What side is the accused on? He doesn't have a side, he's alone.

jed said...

While there might be some legal definitional terms of art involved, it's pretty clear to the layman when the adversarial process begins in many cases. This is reinforced when the govt. refers to enforcement activities as "war", and dresses up the LEOs as soldiers. I could go on, but you get my point.

Good post!

Anonymous said...

American Police interrogation methods are utterly barbaric and wrongheaded. So about par for the course for this country.

rage said...

There is only one side in the courtroom, and that is the government's side. They even pick the jury they like -- the judge, prosecutor, and defender all working in collusion to 'improve' the jury more than a random selection, which by definition cannot be improved upon. The judge is not bound by the jury's decision, so the jury really is there just for show, a pretense of fairness.

Random people have random biases. Weeding them out in voir dire is not collusion between the lawyers and judge, it's getting rid of preconceived notions and find the twelve who will most closely listen to the evidence and follow the law.

Gritsforbreakfast said...

Rage, if you believe a) that people are not entitled to their "preconceived notions" and b) that lawyers don't have any, that's totally fair. If you believe every citizen has a right to participate in the process regardless of race or "creed," or that the legal system has its own unstated biases, it's understandable that non-lawyers might not view jury selection so benignly, and perhaps they shouldn't. (Another word for "preconceived notions" is "values.") It's arguably the most important factor determining the outcome of a trial.

The truth is certainly some layered intermixture of both. Though I don't subscribe to Rose's conspiracy theory view of the justice system, neither do I believe that voir dire in criminal law weeds out "bias" - rather it encourages certain biases over others, which is a different matter entirely.

Sharif said...

I must agree with all of the above comments, especially after what I have personally witnessed and experienced here in the Dallas County justice system. The police I encounter were not concerned about finding out the truth. The prosecutors following my arrest were equally unconcerned with what determing facts from fiction. And the Judges, particularly Manny Alvarez was the most dishonest, unprofessional and unethical person I have ever known that was allowed to sit on the bench.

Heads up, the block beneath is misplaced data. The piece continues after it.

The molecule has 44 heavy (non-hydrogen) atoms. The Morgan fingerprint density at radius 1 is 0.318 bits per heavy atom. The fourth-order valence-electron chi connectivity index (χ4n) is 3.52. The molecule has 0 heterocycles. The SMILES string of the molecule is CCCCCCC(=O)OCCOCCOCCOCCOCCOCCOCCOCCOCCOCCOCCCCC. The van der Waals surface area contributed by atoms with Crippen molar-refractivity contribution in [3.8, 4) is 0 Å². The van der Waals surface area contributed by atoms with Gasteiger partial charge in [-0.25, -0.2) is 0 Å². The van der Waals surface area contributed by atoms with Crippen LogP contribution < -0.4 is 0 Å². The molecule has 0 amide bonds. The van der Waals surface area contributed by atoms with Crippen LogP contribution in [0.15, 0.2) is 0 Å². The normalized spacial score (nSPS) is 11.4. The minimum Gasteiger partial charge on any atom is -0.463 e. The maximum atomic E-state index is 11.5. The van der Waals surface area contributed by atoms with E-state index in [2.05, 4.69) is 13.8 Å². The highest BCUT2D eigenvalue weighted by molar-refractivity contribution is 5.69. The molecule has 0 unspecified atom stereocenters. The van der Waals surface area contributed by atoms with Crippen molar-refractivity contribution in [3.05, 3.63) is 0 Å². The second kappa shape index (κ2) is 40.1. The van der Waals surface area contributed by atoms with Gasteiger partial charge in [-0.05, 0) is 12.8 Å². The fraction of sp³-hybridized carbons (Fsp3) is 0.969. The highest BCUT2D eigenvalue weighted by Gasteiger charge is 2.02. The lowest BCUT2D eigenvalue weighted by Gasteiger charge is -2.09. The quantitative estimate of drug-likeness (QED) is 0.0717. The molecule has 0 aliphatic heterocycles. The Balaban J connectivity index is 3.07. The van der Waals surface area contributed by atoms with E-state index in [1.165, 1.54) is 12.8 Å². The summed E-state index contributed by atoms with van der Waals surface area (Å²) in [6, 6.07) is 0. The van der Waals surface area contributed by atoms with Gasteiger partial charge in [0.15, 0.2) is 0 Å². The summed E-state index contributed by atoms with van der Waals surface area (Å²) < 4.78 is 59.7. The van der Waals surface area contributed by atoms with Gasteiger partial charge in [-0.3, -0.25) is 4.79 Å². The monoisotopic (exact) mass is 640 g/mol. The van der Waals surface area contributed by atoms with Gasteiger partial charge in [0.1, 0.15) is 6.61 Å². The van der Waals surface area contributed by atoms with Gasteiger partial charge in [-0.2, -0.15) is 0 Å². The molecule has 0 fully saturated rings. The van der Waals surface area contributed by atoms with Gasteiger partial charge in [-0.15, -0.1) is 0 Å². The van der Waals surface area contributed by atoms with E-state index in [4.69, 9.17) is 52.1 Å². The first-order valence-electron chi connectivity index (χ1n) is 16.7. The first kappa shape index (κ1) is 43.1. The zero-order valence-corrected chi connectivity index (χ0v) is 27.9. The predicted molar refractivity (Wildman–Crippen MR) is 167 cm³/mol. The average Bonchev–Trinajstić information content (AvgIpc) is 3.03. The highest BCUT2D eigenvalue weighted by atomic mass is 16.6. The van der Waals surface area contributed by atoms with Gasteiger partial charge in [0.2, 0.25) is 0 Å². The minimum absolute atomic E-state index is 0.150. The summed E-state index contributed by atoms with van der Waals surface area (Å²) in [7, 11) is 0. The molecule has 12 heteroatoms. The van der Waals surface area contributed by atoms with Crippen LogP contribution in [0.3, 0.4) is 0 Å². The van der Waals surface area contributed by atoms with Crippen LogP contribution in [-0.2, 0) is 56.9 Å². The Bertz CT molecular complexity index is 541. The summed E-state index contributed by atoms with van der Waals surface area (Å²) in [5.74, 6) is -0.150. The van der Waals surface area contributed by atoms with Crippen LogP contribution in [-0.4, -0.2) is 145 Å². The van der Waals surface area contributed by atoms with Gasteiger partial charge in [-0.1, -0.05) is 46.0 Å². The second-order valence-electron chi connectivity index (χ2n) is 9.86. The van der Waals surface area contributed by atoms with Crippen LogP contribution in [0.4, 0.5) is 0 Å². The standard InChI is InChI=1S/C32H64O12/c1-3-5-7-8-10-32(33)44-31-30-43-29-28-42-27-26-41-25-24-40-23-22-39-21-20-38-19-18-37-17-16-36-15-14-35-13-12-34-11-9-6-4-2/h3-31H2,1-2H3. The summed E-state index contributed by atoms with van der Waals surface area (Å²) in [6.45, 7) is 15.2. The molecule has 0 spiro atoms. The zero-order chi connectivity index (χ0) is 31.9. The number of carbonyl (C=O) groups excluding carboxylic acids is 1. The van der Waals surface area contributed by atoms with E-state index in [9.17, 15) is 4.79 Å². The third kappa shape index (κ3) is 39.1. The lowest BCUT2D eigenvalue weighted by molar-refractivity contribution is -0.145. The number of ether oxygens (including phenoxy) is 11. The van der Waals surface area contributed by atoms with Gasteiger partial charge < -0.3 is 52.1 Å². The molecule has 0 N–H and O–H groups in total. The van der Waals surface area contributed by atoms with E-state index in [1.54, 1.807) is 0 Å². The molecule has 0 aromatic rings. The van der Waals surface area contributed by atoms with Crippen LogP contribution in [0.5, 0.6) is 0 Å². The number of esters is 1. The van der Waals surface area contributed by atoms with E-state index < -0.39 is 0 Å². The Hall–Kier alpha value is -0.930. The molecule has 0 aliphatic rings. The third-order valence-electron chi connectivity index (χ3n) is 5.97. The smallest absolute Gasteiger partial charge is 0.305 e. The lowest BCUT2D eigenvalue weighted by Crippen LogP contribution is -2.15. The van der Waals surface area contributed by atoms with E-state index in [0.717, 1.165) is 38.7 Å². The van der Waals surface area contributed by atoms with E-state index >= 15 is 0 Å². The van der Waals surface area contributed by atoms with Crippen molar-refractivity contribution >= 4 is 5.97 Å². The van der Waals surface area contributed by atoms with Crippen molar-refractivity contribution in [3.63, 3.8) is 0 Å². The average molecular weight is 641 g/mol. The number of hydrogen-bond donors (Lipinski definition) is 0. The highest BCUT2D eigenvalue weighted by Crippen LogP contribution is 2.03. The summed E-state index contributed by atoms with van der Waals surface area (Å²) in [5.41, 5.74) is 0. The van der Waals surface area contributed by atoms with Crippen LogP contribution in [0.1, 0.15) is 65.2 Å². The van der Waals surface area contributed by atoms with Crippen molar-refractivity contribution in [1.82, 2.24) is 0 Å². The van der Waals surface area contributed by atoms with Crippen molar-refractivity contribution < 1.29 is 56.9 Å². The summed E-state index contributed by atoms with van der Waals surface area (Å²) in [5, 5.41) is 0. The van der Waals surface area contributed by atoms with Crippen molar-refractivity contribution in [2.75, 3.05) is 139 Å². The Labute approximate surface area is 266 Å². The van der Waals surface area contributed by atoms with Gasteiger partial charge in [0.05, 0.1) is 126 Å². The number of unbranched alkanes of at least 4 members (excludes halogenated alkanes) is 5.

Had I been in any other jurisdiction in this country, my arrest and indictments would of required much more truths/proof that a crime actually occurred. Far more then what the police and prosecution have relied upon to run up a $250,000.00 bill (and counting)that taxpayers have been left to pay. Prior to my arrest in 2005, had anyone told me that these sort of things were occurring and would continue on after D.A. Watkins came into office I would of argued them down. But even D.A. Watkins has shocked and disappointed many of those following my case by him promising to look into my case after I told him I am INNOCENT, last year during a criminal justice workshop during the Justice Summit held at Friendship West Baptist church. To date, D.A. Watkins has not fulfilled his promise because had he done so I would not be preparing for my first of two jury trials on April 21, 2008.

My cases gives D.A. Watkins and other "concerned elected officials" a blue print of things wrong with our county justice system that need to be addressed, especially in non-DNA cases. With all the DNA exonerations and pressure to free the wrongfully convicted where DNA samples are available, problems surrounding the prosecution of innocent people in non-DNA cases have literally taken a back seat whenever discussions about reforms and the Dallas County judiciary have been discussed.

I hope some day that convictions and locking up the majority of our society wont be the priority, although that doesn't seem likely because the Pew Center on the States released a devastating report, "One in 100: Behind Bars in America", finding that more than one in every 100 adults is now incarcerated in a US prison or jail. The numbers are 1 in 54 for men, 1 in 36 for Latino men, and 1 in 15 for African-American men.

Lakeith Amir-Sharif (Sharif)
Making The Walls Transparent (MTWT-Texas)